During partition and After Ncert Class 8th


To show partition

  • During the partition in 1947, a massive transfer of population took place across the new border, resulting in an increased population and change in the culture of Delhi.
  • A lot of riots took place and the number of people was killed, in place of displaced Muslim from Delhi a large number of Sikh and Hindu refugee came to Delhi.
to show people during migration
Trains after the partition of India
  • Refugees roamed the streets of Shahjahanabad, searching for empty homes to occupy. The terrorised migrants lived in makeshift camps till they could leave for Pakistan.
To show Refugee Camps
Refugee Camps
  •  New colonies like Lajpat Nagar and Tilak Nagar were set up with the coming up of migrants, shops and stalls were set up to cater to demands of the migrants; schools were also opened.
  • There was a marked difference between the skills of refugees and the new migrants coming to Delhi who was rural landlords, lawyers, teachers and small shopkeepers.
  • The large migration from Punjab changed the social milieu of Delhi, an Urban culture based on Urdu was overshadowed by new tastes and sensibilities in art, culture and life.

The Old City

  • The old city of Shahjahanabad had canals which were used not just to get fresh water supply but also provided water for domestic uses.

to show old Delhi

  • These canal systems were avoided in the 19th century New Delhi. The system of wells also broke down, and channels to remove household waste were damaged.
  • The broken-down canals along with rising population were bad news for the city.
  • At the end of the 19th-century new system of open surface, drains was introduced, it was also soon overburdened. There was overflowing of drains along with stench from roadside privies.
  • The Delhi Municipal Committee was unwilling to spend money on good drainage, while in New Delhi area millions of rupees were being spent on the drainage system.
  • The Mughal aristocracy in 17th-18th centuries used to live in grand mansions, with beautiful gateways, open courtyards called Havelis, which could accommodate many families. E.g Qamar-al-din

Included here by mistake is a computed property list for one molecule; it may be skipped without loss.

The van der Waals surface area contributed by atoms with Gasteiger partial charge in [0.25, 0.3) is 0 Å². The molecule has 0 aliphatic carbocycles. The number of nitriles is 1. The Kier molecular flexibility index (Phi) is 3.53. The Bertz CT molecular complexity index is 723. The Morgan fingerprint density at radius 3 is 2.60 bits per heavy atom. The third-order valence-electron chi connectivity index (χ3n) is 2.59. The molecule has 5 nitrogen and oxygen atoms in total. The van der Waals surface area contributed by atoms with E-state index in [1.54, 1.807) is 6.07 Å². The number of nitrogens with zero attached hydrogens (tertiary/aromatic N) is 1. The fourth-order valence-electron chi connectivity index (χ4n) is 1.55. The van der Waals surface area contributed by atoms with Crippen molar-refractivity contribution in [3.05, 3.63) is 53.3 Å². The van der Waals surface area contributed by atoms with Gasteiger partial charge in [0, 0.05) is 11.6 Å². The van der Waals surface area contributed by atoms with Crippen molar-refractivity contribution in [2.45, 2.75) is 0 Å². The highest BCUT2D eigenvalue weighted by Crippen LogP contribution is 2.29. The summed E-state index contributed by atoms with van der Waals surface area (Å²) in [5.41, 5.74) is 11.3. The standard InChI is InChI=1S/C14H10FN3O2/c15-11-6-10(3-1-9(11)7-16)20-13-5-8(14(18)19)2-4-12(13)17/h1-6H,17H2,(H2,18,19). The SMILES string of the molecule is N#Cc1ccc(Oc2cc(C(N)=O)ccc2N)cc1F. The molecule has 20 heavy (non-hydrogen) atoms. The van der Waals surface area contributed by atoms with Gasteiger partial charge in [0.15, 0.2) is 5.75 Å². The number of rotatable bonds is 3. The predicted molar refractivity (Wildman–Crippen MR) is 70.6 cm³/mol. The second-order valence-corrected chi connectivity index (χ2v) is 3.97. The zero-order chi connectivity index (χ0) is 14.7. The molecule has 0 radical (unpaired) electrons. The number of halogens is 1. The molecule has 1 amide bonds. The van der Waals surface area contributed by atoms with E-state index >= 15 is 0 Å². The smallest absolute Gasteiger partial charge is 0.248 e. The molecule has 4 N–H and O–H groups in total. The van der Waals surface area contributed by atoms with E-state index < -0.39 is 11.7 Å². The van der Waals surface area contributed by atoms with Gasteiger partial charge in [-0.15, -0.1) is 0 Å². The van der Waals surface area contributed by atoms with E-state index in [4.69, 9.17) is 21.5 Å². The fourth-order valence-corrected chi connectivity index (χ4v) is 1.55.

to show haveli
A restored Haveli of Dharampura, New Delhi
  • Mughal amirs were unable to maintain these large establishments under the British rule, hence they began to sell, many converted to shops while other decayed.
  • The colonial bungalows were quite different from the Havelis, they were meant for nuclear families with separate dining and bedrooms, wide verandahs.
to show colonial bunglows
Colonial Bungalow

Municipal Planning

to show NDMC

  • The Census of 1931 revealed that the old Delhi was horribly crowded while New Delhi had very less population.
  • In 1888 an extension scheme called the Lahore Gate Improvement Scheme was planned by Robert Clarke for Old Delhi residents, the idea was to draw residents from Old city to new type market.
  • Streets were grid-patterned and of identical width, size and character. The land was divided into regular areas for construction of neighbourhoods.
  • This development was called Clarkegunj and it remained incomplete and did not help to decongest the Old City. Even in 1912 water supply and drainage was so poor.
  • The Delhi Improvement trust was set up in 1936 and it built areas like Daryaganj South for wealthy Indians.
  • Houses were planned around parks, private spaces within the houses were made for the families.
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